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Life Insurance

Group or individual life insurance?

January 30, 2023

The benefits package at the company you work for includes group life insurance? That’s great! You now have term life insurance equal to one time your salary (or two times, if you were able to buy a second increment and took advantage of this option). You should note, however, that even though your group insurance can provide good basic life insurance—especially if your employer pays a portion of it—it may not be enough to cover your needs or help you achieve your goals.

In this article :

What is group insurance?

Group insurance is an insurance plan offered by some companies to their employees or members. Membership is mandatory when offered by your employer. The employee, although covered, does not own the contract but remains insured as long as they are part of the organization.

What do most group insurance plans cover?

Group insurance coverage varies from organization to organization. In addition to life insurance, they may include prescription drugs (because the program offered by Régie de l’assurance maladie du Québec [RAMQ] is only for those who do not have access to a private plan. As a result, all employees who have a group plan offered by their employer are required to join); disability (short-term and long-term); AD&D (accidental death and dismemberment); serious illness; dental care; travel insurance; and more.

What happens if I lose my job or change employers?

If you lose your job, change employers, become self-employed or retire, in the vast majority of cases you are no longer covered by your group insurance. However, you should be able to convert your group insurance to individual insurance without proof of health. The premium will be based on your age at that time. But another good solution to meet your life insurance needs would be to purchase individual life insurance, possibly at a lower cost, and without the risk of losing that coverage if your work situation changes (more info here).

For future retirees, it is also possible to convert all or part of your group life insurance to individual insurance, but premiums can increase significantly due to your age, health, etc. So it’s important to keep in mind that the younger you are when you purchase individual insurance, the lower the cost.

What is the difference between group and individual insurance?

Group life insurance is, in a way, term life insurance. However, there are some differences between the two options.

Group insurance Individual insurance
The organization is the policyholder and has control over any changes or cancellations. You are the policyholder.
The amount of insurance is always calculated as a multiple of your salary. You decide on the amount of insurance based on your personal needs and goals.
Premiums are based on group-wide factors and are subject to change. Premiums are set according to your factors and are guaranteed according to the policy chosen. They cannot be changed without your consent.
If you change jobs or retire, your insurance ends. You will no longer be insured. No matter how your employment situation changes, your coverage does not change.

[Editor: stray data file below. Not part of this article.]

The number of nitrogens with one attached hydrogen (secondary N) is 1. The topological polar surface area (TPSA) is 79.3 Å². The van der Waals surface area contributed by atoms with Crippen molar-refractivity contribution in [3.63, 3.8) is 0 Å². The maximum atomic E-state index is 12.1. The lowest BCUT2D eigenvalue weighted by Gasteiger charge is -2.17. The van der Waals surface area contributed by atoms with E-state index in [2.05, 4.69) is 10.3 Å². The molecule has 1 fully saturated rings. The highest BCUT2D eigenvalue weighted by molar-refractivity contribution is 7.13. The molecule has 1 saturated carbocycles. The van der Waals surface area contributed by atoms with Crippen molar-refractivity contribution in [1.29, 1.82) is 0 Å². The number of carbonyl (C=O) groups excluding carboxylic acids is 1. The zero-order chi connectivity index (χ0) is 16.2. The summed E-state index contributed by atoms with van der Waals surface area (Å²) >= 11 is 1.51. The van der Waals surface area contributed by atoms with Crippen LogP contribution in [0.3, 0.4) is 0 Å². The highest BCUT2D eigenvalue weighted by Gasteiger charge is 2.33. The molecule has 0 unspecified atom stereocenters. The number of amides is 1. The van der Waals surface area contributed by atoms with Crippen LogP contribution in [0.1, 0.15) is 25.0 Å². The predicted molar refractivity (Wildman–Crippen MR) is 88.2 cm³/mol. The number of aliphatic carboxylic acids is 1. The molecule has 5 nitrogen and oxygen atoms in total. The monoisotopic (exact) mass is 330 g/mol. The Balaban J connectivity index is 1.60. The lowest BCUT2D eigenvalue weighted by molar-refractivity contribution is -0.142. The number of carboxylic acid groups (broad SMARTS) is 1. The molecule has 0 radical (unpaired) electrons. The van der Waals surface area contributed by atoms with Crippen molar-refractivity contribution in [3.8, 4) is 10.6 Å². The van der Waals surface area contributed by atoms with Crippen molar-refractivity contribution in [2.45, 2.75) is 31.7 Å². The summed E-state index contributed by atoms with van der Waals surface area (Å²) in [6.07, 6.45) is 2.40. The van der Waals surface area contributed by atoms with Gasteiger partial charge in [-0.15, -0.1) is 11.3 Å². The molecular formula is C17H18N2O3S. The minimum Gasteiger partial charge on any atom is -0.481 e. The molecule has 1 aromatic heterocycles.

Normally, you do not have to provide proof of health for the first increment of insurance. Normally, you must provide proof of health.
Sometimes, you have the option of adding your spouse and dependent children to your insurance coverage. Sometimes, you have the option of adding your spouse and dependent children to your insurance coverage.

Here are some differences that provide a clearer understanding:

But why not consider both?

Since your financial situation is likely different from that of your coworkers, it may be beneficial to assess your personal situation by analyzing your life insurance needs. We encourage you to contact a Matcha Insurance Financial Consultant for assistance, to properly determine your personal needs and goals and obtain additional information before adding increments to your group plan. This is because you could meet your life insurance needs with individual life insurance at a lower premium cost and without the risk of losing that coverage if you change jobs.

The following example illustrates this type of situation:

Maëlle, 31, has been working in a company for 5 years now. At the time she was hired, she enrolled in her employer’s group insurance plan. With her annual salary of $50,000, she therefore has $50,000 in coverage. Since she started, she has bought a house and had a child.

She recently had the opportunity to change jobs for a better salary. She will now earn $65,000. With all these changes in her life, she decides to do an analysis of her life insurance needs. She learns that in order to cover the loss of her income and pay her mortgage in the event of her death, she needs $300,000 in coverage. Her new employer offers her group insurance. She takes out $65,000, which is her annual salary, and her employer allows her to add an increment that would cover her for $130,000 in total.

As Maëlle does not want to take the risk of losing this coverage if she changes jobs in the future, she takes out $200,000 in individual insurance that will cover her up to age 80 for a monthly premium of $21.00 that will not change for the next 15 years.

As you can see, while group insurance offers good basic coverage, not relying solely on it as a form of protection is beneficial, because, in the long term, being able to rely on protection that truly meets your needs and those of your loved ones, in terms of cost and duration, is really wise.


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